Astilbe Perennials

Written by Helen Glenn Court
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There's a good reason that astilbe perennials are so popular. It's hardy, requires little maintenance, and does well in partial shade. Furthermore, it's exceedingly attractive, elegant, and graceful. Astilbe perennials bloom into fluffy spires off a single stem that reaches above fernlike foliage.

Plant heights range from several inches to six feet, but most are from about two to three feet. Blooms range in color from pale yellow to pink to deep red. Astilbe grow quickly, do well cut (both fresh and dried), and bloom from spring through early or middle summer, depending on region. Astilbe do well enough in deeper shade but ideally will have dappled light. They also thrive near water, because they are such thirsty plants.

The impulse to put astilbe almost anywhere and everywhere is understandable. With a relatively shallow root system and their penchant for partial shade, astilbe perennials are well suited for small corners and beds on the edge of woods. Informal settings, which are growing more and more popular, include using the smaller varieties as ground cover--the tiny Sprite (Astilbe simplicifolia) would do especially well here--and in the company of other partial shade lovers, including periwinkle, hosta, columbines, and lily-of-the-valley.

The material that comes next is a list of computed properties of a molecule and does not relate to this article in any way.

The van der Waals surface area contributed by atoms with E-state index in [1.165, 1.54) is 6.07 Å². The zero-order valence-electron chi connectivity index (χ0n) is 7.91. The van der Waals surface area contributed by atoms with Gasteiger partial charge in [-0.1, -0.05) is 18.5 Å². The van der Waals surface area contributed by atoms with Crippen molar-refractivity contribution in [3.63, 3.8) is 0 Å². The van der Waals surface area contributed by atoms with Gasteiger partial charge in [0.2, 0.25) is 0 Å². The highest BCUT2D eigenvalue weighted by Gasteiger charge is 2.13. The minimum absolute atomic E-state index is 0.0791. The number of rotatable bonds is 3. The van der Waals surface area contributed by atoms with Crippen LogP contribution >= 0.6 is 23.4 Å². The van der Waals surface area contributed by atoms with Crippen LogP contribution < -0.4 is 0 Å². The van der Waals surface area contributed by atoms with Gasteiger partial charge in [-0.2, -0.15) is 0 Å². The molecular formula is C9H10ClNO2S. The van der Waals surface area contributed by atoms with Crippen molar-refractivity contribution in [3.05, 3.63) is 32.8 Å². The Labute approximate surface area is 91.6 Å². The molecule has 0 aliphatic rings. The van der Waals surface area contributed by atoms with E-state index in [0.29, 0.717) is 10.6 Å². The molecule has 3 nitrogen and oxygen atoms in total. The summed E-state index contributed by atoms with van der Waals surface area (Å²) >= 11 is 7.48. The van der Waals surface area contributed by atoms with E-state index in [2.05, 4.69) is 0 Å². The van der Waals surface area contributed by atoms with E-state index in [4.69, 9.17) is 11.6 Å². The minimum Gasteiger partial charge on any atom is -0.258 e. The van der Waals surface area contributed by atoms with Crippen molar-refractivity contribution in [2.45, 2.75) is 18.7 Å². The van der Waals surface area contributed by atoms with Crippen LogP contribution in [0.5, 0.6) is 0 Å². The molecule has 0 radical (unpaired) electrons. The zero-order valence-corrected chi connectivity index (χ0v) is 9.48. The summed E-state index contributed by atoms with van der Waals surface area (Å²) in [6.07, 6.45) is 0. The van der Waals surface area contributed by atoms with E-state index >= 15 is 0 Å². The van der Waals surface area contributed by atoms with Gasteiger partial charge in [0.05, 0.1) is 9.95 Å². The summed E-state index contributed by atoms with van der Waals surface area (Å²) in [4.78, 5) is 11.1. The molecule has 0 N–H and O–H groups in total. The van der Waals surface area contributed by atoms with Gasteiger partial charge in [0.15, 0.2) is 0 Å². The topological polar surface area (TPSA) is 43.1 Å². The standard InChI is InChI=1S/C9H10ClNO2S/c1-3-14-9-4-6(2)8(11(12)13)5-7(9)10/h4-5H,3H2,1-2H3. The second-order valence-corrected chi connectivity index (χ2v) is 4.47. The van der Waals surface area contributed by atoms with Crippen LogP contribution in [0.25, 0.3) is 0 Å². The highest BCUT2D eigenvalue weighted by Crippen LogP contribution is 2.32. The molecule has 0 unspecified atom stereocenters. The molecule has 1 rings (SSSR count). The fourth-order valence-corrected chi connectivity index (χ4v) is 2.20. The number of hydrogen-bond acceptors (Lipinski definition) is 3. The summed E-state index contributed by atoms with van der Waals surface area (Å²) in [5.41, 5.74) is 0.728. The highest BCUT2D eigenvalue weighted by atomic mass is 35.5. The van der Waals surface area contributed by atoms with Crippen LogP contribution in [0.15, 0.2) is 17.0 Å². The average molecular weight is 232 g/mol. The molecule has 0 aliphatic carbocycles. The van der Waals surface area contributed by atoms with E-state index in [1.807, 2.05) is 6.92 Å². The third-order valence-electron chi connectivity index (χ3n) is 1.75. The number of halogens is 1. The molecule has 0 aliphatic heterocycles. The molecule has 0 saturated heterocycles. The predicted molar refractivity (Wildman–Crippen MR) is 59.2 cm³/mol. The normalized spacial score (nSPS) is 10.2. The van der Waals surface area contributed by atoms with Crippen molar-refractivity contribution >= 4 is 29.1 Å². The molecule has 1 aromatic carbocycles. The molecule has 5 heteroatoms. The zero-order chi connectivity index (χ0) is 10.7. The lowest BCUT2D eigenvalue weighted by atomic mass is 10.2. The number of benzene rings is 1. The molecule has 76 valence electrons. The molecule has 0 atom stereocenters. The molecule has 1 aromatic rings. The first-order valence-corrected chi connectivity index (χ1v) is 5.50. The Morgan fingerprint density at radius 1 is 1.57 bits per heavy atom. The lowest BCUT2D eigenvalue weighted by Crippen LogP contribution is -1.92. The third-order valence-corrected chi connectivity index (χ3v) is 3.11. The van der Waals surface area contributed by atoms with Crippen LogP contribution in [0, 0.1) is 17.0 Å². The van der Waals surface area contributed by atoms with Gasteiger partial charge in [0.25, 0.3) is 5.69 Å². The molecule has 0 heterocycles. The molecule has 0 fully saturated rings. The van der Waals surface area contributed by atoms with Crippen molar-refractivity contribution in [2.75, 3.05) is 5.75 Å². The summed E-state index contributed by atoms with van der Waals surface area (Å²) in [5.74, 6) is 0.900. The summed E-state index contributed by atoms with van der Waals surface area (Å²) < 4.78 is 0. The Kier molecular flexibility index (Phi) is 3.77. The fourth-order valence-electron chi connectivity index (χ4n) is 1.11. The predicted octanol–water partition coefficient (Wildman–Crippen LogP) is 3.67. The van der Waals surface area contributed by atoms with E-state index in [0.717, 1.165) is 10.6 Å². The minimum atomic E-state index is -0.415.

Variety among Astilbe Perennials

Perhaps one of the most dramatic astilbe is the Red Sentinel (Astilbe japonica), which stands very effectively about 24 inches tall among hosta and ferns in woods gardens. Peach Blossom (Astilbe x rosea) has light-pink bloom and wide-cluster flowers. It, unlike most of its brothers and sisters, has a light fragrance. Similar to it is Queen Alexandra, which has darker rose-pink flowers.

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